254/1494mm (10-inch f/5.8) Newtonian. Seeing: fair. Transparency: a little better than average.

43×: NGC 1931 is just a short hop westward from starfish-like M36. It presents a small hazy spot surrounding a star.

115×: The nebula spans about 3 arcminutes, and the star now appears triple. Several additional stars straggle south through west-southwest of the nebulous mass.

213×: Six stars are now buried in the nebulosity, three brightest members arranged in a little triangle.

The WEBDA cluster plot below marks the four trapezium-system stars viewed as well as two additional stars spotted within the nebula.

Visual magnitudes of the trapezium stars according to WEBDA:

A=11.4, B=12.3, C=13.0, E=14.0. There is a component D in the trapezium system very close to B, but it’s thought to be magnitude 15.8 or dimmer and was not seen. The two arrowed stars were visible: the northern one shining at magnitude 14.1, and the southern one at magnitude 14.5.

fullsizeoutput_1235

fullsizeoutput_1236

Mario Motta: Observer from Massachusetts

Taken with my 32-inch telescope, and SBIG STL 1001E camera.  One hour of H-alpha, one hour of Sulfur S2 filters, and only 20 minutes of O3 filter as there was essentially no Oxygen signal.

Processed in PixInsight.

NGC1931

 

Roger Ivester: Observer from North Carolina 

On the night of January 28, 2020, the transparency and seeing were very good.  Using my 10-inch, f/4.5 reflector, NGC 1931 was very easy to locate and see at 57×, appearing as a star with a mostly round halo of nebulosity. 

When increasing the magnification to 267×, using a 12mm eyepiece and a 2.8× Barlow, the bright nucleus revealed a tiny trio of faint stars, with a fourth, much fainter star, toward the WSW.  This fourth star was extremely difficult, and could not be held constantly, but intermittently at best.  The nebula was elongated, with a NE-SW orientation.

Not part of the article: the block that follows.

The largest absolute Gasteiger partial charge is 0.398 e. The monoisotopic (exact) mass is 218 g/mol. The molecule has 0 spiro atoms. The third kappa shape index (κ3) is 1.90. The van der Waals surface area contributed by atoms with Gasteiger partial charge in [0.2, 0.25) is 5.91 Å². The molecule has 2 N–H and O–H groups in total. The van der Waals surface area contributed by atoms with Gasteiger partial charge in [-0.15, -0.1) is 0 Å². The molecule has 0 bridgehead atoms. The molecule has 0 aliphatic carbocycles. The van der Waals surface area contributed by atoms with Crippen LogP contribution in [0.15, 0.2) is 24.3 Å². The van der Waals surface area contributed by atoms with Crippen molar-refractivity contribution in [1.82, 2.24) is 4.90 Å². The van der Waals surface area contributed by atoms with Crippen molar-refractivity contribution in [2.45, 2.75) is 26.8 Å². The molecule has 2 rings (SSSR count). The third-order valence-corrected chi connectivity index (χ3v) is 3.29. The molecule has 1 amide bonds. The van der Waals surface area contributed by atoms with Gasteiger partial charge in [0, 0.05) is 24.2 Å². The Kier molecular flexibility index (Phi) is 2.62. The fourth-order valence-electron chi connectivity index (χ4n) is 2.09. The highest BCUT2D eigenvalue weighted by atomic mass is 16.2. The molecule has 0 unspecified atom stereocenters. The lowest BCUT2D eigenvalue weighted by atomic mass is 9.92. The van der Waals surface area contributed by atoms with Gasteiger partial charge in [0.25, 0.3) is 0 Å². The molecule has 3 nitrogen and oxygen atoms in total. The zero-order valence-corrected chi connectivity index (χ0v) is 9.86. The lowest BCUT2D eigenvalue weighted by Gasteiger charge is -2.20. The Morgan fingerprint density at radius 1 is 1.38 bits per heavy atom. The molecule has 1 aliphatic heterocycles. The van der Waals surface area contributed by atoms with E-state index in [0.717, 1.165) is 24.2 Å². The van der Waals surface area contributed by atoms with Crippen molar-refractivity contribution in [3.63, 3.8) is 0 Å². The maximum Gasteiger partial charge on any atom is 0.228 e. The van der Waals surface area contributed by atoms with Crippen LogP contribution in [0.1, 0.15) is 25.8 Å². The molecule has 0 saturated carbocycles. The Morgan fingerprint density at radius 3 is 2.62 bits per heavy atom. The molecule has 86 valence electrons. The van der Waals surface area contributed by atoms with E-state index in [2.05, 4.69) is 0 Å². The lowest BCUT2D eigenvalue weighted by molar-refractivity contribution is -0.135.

The first time I observed NGC 1931 was with poor seeing, on January 8, 1994, and could not see the trio of stars.  My second attempt to see the trio of stars was in January, 2020, but again with poor seeing and transparency, and was unable to see any of the faint stars.   

Pencil sketch, with the colors inverted:   

 

image001

 

 

Uwe Glahn: Observer from Germany

Telescope: 27-inch f/4.2Newtonian @ 293×.

Seeing: IV, NELM 7.0+

NGC 1931 and Parsamian 1 (a cometary nebula in southern part of NGC 1931)

 

http://www.deepsky-visuell.de/Zeichnungen/NGC1931.htm

 

NGC1931

 

Gus Johnson: Observer from Maryland

Could not see NGC 1931 on a clear night with a 5-inch at 24×. I also attempted with an H-beta filter at 30× and a UHC filter, however to no avail.  On another night in February 1985, I saw it with an 8-inch reflector @ 40×. Small, fairly bright mostly round nebulosity. Could not see the small trapezium of stars.

 

 

 

 

NGC 1999 – Reflection Nebula With Hole: January 2020 – Observer’s Challenge Report

January 23, 2020

rogerivester

MONTHLY OBSERVER’S CHALLENGE

Compiled by:

Roger Ivester, North Carolina

&

Sue French, New York

January 2020

Report #132

NGC 1999 Reflection Nebula in Orion

Sharing Observations and Bringing Amateur Astronomers Together

Introduction

The purpose of the Observer’s Challenge is to encourage the pursuit of visual observing. It’s open to everyone who’s interested, and if you’re able to contribute notes, and/or drawings, we’ll be happy to include them in our monthly summary. Visual astronomy depends on what’s seen through the eyepiece. Not only does it satisfy an innate curiosity, but it allows the visual observer to discover the beauty and the wonderment of the night sky. Before photography, all observations depended on what astronomers saw in the eyepiece, and how they recorded their observations. This was done through notes and drawings, and that’s the tradition we’re stressing in the Observer’s Challenge. And for folks with an interest in astrophotography, your digital…